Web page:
A new study suggests that the results of cardiac magnetic resonance imaging (MRI) scans can be read significantly faster using automated machine learning.
Published in Circulation: Cardiovascular Imaging, the study included 110 patients who underwent scan:rescan cardiovascular magnetic resonance. The researchers identified technique, left ventricular (LV) chamber volumes, LV mass, LV ejection fraction by an expert, a trained junior clinician, and an automated convolutional neural network that trained on nearly 600 (n=599) disease cases. The authors also compared the scan:rescan coefficient of variation and calculated 1,000 bootstrapped 95% confidence intervals using mixed linear effects models.
According to the study results, “clinicians can be confident in detecting a 9% change in LV ejection fraction, with greater than half of coefficient of variation attributable to intraobserver variation.” Scan:rescan precision was similar between expert, trained junior clinician, and automated observers. However, the most interesting finding was that the automated analysis was 186x faster than the human readers (0.07 minutes versus 13 minutes).
“Automated machine learning analysis is faster with similar precision to the most precise human techniques, even when challenged with real-world scan:rescan data,” the researchers wrote in their study. “Assessment of multicenter, multi-vendor, multi-field strength scan:rescan data permits a generalizable assessment of machine learning precision and may facilitate direct translation of machine learning to clinical practice.”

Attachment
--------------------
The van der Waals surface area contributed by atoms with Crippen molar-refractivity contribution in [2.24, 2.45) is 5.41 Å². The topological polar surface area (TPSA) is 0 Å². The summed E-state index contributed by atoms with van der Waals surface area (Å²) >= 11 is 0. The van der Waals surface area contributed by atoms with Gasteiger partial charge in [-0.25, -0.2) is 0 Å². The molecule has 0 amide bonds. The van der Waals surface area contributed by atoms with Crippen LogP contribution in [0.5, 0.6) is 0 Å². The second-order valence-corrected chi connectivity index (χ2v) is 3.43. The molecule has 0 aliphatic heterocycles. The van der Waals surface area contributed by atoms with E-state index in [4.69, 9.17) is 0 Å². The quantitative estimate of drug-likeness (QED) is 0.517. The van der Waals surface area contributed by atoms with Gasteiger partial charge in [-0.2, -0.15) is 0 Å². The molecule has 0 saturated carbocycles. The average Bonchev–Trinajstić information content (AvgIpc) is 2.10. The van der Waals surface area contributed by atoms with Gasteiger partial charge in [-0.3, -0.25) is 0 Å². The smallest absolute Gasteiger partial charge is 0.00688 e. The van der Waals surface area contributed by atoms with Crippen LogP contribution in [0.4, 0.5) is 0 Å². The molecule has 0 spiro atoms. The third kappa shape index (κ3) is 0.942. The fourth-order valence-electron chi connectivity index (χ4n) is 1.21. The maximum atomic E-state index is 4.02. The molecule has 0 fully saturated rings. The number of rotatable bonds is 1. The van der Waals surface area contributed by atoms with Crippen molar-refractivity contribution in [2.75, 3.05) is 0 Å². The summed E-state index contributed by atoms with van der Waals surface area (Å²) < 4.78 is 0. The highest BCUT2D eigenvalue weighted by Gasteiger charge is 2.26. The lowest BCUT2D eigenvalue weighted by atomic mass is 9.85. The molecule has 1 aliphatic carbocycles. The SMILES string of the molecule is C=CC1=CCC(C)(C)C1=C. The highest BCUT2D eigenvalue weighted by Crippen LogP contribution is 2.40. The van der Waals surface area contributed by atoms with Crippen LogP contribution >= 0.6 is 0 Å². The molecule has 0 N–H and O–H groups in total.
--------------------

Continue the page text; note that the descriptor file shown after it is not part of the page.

The added in their clinical perspective that “[a]utomated cardiovascular magnetic resonance analysis should, therefore, be adopted globally to gain from time-saving and standardization benefits.”
Study authors Charlotte Manisty, MD, PhD, said that the results are encouraging, and can envision scenarios where artificial intelligence helps clinicians perform “super human” tasks.
“Cardiovascular MRI offers unparalleled image quality for assessing heart structure and function; however, current manual analysis remains basic and outdated. Automated machine learning techniques offer the potential to change this and radically improve efficiency, and we look forward to further research that could validate its superiority to human analysis,” Dr. Manisty said in a press release. “Our dataset of patients with a range of heart diseases who received scans enabled us to demonstrate that the greatest sources of measurement error arise from human factors. This indicates that automated techniques are at least as good as humans, with the potential soon to be ‘super-human’—transforming clinical and research measurement precision.”